ten or more employees than anywhere else in Canada. We are also supported by one of the most active angel investor communities in Canada, in part due to the thoughtfullyconceived EBC (Eligible Business Corporation) and VCC (Venture Capital Corporation) programmes of our province. Our strategic advisor community has helped craft unique and value-creating deals. We have the experience and success of accessing public markets, with no less than six British Columbian companies having IPOs (Initial Public Offerings) during the past 24 months, with five of the six, now listed on NASDAQ. We have our governments, both provincial and federal, who have renewed their support of this knowledge-based economy, (e.g. BC Tech Fund and the latest 2016 Federal Budget), that will fuel commercial development and advance our innovation to benefit the economy, and most importantly, patients. To continue our success, what is it that we need? 1) We need
synchronisation of our efforts within the province to a greater degree and coalesce collective energies around clear priorities for the life sciences sector; 2) we need to continue to support the best and the brightest research translation to commercialisation; 3) we need to constantly attract capital to fund the development of companies in one of the most capital intensive industries; 4) we need to continually attract global talent to develop our community and grow our company’s knowledge and skill base; and, 5) we need to expedite access to innovation within the healthcare system so that those who need it most, namely British Columbian patients, can benefit first. LifeSciences BC’s commitment is to continue to play a central role in achieving this success. We will continue to catalyse locally, while connecting our community globally. This work is only possible with the support of our Sponsors and Members; for this, we would like to say thank you. Our collective success is, and will continue to be, rooted in our past. When future entrepreneurs of British Columbia’s life sciences companies look back on what we achieve in the next five years, they will hopefully be proud of the care and energy used to prioritise the development of our life science ecosystem. Our ability to work collaboratively will establish the foundation of our future bio-economy, delivering not only economic value for the province, but better health for all British Columbians.
Providence Health Care Research Institute:
Discovering Real Life Health Solutions
rovidence Health Care Research Institute (PHCRI) is the research enterprise of Providence Health Care (PHC) and partner to The University of British Columbia and Simon Fraser University. PHC’s largest site, St. Paul’s Hospital, is an acute care, teaching and research hospital located in the heart of downtown Vancouver. Our research is directly aligned with priority care programs, with a focus on six main areas: HIV/AIDS, heart and lung health, kidney health, healthy aging, urban health and addiction, and mental health. BC Centre for Excellence in HIV/AIDS (BC-CfE) is Canada’s largest HIV/ AIDS research and treatment facility. Pioneered at BC-CfE, the renowned Treatment as Prevention® strategy has been adopted in all parts of the world, and forms the basis of UNAIDS’s 90-90-90 target to end the spread of HIV by 2030. BC-CfE also leads urban health and addiction initiatives, improving knowledge and treatment for health issues in urban populations. Centre for Heart Lung Innovation (HLI) links basic science and clinical innovation to develop innovative approaches preventing and treating heart, lung and critical care disease. Researchers work in a multidisciplinary environment, developing solutions to the biggest health challenges: atherosclerosis and heart failure, emphysema and other chronic pulmonary diseases, severe infections and multiple organ failure.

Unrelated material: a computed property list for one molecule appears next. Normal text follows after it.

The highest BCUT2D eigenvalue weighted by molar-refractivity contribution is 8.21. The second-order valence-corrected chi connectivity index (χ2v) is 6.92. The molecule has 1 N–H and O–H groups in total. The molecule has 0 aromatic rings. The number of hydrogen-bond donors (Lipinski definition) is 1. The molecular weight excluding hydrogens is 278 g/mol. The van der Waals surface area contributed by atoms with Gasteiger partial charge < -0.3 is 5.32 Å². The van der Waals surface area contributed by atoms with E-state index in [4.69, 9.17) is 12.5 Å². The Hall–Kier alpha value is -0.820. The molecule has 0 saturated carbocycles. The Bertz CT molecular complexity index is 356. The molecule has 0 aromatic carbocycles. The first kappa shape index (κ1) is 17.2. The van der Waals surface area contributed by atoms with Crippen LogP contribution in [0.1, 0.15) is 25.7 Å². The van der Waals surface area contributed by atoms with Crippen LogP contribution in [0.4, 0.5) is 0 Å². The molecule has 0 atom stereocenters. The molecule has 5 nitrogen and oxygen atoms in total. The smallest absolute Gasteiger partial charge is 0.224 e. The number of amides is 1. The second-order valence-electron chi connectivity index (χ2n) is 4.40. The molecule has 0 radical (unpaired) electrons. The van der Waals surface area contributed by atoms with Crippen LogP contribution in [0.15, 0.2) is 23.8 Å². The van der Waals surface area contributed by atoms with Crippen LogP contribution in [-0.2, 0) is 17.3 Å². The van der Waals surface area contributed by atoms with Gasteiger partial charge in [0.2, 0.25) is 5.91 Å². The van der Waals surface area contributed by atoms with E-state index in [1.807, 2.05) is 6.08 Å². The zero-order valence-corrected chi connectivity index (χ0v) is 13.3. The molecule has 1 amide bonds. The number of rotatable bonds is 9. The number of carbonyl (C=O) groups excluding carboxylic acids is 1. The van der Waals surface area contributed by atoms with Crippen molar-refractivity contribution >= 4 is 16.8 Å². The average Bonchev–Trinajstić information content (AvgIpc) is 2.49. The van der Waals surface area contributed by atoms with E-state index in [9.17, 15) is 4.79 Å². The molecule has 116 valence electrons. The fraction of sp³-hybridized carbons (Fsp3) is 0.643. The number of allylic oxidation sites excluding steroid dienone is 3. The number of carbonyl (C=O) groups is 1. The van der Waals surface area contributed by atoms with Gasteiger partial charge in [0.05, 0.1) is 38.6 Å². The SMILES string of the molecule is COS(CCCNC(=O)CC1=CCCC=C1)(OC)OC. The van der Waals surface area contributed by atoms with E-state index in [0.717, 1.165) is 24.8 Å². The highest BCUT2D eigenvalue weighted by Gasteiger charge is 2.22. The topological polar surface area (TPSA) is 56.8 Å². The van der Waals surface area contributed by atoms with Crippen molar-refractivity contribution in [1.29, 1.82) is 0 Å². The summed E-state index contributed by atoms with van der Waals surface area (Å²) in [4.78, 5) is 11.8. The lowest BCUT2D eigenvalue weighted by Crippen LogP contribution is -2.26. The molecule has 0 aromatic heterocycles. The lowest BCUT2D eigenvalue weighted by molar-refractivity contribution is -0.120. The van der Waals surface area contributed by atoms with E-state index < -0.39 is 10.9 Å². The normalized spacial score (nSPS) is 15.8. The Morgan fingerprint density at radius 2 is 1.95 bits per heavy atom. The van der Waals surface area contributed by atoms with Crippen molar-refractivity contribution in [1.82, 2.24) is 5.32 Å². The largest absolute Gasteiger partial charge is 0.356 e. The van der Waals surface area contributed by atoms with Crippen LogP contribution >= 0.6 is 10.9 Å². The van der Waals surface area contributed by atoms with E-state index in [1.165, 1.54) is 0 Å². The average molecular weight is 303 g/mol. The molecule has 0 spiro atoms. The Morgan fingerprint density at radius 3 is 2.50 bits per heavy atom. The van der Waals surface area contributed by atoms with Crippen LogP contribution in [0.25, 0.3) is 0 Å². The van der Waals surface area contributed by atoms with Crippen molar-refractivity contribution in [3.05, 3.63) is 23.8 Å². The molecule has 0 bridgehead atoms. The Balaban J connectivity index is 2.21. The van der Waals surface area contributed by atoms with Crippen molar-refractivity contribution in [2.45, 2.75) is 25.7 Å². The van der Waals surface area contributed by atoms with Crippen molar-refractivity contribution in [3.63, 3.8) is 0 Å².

Centre for Health Evaluation and Outcome Sciences (CHÉOS) is one of Canada’s foremost health outcomes research organizations. Scientists examine determinants in Vancouver’s most marginalized populations including those with various addictions, aboriginal and women’s health. Canada’s largest study of Aboriginal people with addiction to injection drugs is being conducted from St. Paul’s Hospital. Centre for Heart Valve Innovation is an internationally-recognized pioneer of innovative, minimally invasive heart valve replacement procedures. The first transcatheter aortic valve implantation (TAVI) procedure in North America was performed at St. Paul’s Hospital, with over 1500 procedures performed to date in Vancouver alone. The Centre provides education and training to professionals around the world Through the St. Paul’s Virtual Teaching Laboratory (VTL), education and training is provided to professionals around the world.